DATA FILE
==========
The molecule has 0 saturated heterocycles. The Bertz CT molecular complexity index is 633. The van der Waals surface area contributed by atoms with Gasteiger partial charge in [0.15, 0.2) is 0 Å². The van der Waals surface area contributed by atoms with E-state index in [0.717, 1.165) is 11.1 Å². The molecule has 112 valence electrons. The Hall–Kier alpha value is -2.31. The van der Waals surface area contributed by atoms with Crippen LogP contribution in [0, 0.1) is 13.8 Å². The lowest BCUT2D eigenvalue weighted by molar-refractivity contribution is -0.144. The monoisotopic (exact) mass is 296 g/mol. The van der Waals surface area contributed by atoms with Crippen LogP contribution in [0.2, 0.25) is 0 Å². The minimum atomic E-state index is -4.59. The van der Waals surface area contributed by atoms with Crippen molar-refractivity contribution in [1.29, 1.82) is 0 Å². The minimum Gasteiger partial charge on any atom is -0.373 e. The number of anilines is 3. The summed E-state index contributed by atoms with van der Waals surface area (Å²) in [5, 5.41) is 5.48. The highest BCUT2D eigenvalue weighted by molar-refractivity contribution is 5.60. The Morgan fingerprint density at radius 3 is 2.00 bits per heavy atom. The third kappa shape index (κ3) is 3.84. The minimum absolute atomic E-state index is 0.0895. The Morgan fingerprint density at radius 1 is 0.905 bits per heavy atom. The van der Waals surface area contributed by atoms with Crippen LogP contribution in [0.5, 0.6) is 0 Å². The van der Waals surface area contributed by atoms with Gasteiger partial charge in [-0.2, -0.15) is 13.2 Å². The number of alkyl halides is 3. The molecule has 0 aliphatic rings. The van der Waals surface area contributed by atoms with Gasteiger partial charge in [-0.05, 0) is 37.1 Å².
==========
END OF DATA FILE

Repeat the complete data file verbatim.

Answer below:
The molecule has 0 saturated heterocycles. The Bertz CT molecular complexity index is 633. The van der Waals surface area contributed by atoms with Gasteiger partial charge in [0.15, 0.2) is 0 Å². The van der Waals surface area contributed by atoms with E-state index in [0.717, 1.165) is 11.1 Å². The molecule has 112 valence electrons. The Hall–Kier alpha value is -2.31. The van der Waals surface area contributed by atoms with Crippen LogP contribution in [0, 0.1) is 13.8 Å². The lowest BCUT2D eigenvalue weighted by molar-refractivity contribution is -0.144. The monoisotopic (exact) mass is 296 g/mol. The van der Waals surface area contributed by atoms with Crippen LogP contribution in [0.2, 0.25) is 0 Å². The minimum atomic E-state index is -4.59. The van der Waals surface area contributed by atoms with Crippen molar-refractivity contribution in [1.29, 1.82) is 0 Å². The minimum Gasteiger partial charge on any atom is -0.373 e. The number of anilines is 3. The summed E-state index contributed by atoms with van der Waals surface area (Å²) in [5, 5.41) is 5.48. The highest BCUT2D eigenvalue weighted by molar-refractivity contribution is 5.60. The Morgan fingerprint density at radius 3 is 2.00 bits per heavy atom. The third kappa shape index (κ3) is 3.84. The minimum absolute atomic E-state index is 0.0895. The Morgan fingerprint density at radius 1 is 0.905 bits per heavy atom. The van der Waals surface area contributed by atoms with Crippen LogP contribution in [0.5, 0.6) is 0 Å². The van der Waals surface area contributed by atoms with Gasteiger partial charge in [-0.2, -0.15) is 13.2 Å². The number of alkyl halides is 3. The molecule has 0 aliphatic rings. The van der Waals surface area contributed by atoms with Gasteiger partial charge in [-0.05, 0) is 37.1 Å².